1.     Relaxation techniques share two components: the repetitive focus (on a word, sound, prayer, phrase, body sensation, or muscular activity) and adoption of a passive attitude (towards intrusive thoughts.)

2.     They induce relaxation response characterized by decreased arousal and diminished sympathetic activity (decreased heart rate and lower blood pressure).

3.     There occurs increased EEG slow wave activity.

4.     Relaxation techniques may be subdivided into two methods, deep and brief, or by the specific strategy used to induce the relaxed state, including progressive muscle relaxation, autogenic training, and breath training.

5.      Adverse reactions are intrusive thoughts, fear of losing control, upsetting sensory experiences, muscle cramps, sexual arousal, and psychotic symptoms [1].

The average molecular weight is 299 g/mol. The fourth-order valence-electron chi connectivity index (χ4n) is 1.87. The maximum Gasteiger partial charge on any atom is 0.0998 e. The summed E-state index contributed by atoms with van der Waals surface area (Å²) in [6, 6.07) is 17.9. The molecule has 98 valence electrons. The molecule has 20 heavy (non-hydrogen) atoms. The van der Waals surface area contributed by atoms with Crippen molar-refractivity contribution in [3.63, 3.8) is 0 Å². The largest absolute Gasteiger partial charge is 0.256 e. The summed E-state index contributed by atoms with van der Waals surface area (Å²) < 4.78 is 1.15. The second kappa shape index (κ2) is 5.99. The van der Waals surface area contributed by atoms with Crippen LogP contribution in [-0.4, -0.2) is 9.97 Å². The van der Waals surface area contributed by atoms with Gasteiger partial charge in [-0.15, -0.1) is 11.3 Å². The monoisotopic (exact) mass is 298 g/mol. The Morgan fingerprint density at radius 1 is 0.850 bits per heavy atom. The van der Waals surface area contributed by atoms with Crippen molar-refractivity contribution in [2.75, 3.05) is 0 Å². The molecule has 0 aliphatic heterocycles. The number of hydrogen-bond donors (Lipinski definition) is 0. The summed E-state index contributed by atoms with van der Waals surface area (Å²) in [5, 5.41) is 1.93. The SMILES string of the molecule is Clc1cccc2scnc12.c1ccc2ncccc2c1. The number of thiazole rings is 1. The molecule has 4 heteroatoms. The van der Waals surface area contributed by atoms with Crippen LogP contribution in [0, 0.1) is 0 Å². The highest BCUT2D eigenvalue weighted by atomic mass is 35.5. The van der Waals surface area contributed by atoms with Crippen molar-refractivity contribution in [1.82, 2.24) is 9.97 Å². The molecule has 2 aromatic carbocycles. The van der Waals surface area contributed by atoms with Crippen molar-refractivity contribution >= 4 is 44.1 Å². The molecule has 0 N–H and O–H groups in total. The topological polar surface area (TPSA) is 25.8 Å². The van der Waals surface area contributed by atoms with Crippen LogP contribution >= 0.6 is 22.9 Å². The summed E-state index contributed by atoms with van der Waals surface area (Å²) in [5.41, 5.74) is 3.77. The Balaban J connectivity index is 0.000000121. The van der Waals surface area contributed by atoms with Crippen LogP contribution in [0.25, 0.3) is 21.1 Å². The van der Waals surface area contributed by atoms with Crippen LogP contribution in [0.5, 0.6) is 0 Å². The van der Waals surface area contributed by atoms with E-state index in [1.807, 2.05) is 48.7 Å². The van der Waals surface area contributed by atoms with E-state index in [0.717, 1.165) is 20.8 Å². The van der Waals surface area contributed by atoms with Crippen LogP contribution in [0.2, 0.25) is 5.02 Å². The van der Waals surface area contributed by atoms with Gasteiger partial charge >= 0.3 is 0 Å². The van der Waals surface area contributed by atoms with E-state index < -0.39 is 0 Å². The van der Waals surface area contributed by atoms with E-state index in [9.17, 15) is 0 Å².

6.      Adverse reactions are relaxation-induced anxiety or relaxation-induced panic.

7.     Relaxation-induced anxiety is a gradual increase in behavioral, physiologic, and psychological anxiety, whereas relaxation-induced panic is severe anxiety of rapid onset [2].

8.     Patients with a history of generalized anxiety disorder or panic disorder and those with a history of hyperventilation are more likely to experience these adverse effects.

9.      Patients should also be introduced to deep breathing techniques that often accompany relaxation in a gradual manner and not more than couple of minutes at a time.

10.   Relaxation techniques can recue pain in cancer [3].


1.     Jacobsen R, Edinger JD. Side effects of relaxation treatment. Am J Psychiatry 1982; 139:952.

2.     Adler CM, Craske MG, Barlow DH. Relaxation-induced panic [RIP]. When resting isn’t peaceful. Integr Psychiatry 1987; 5:94.

3.      JAMA 1996; 276:313.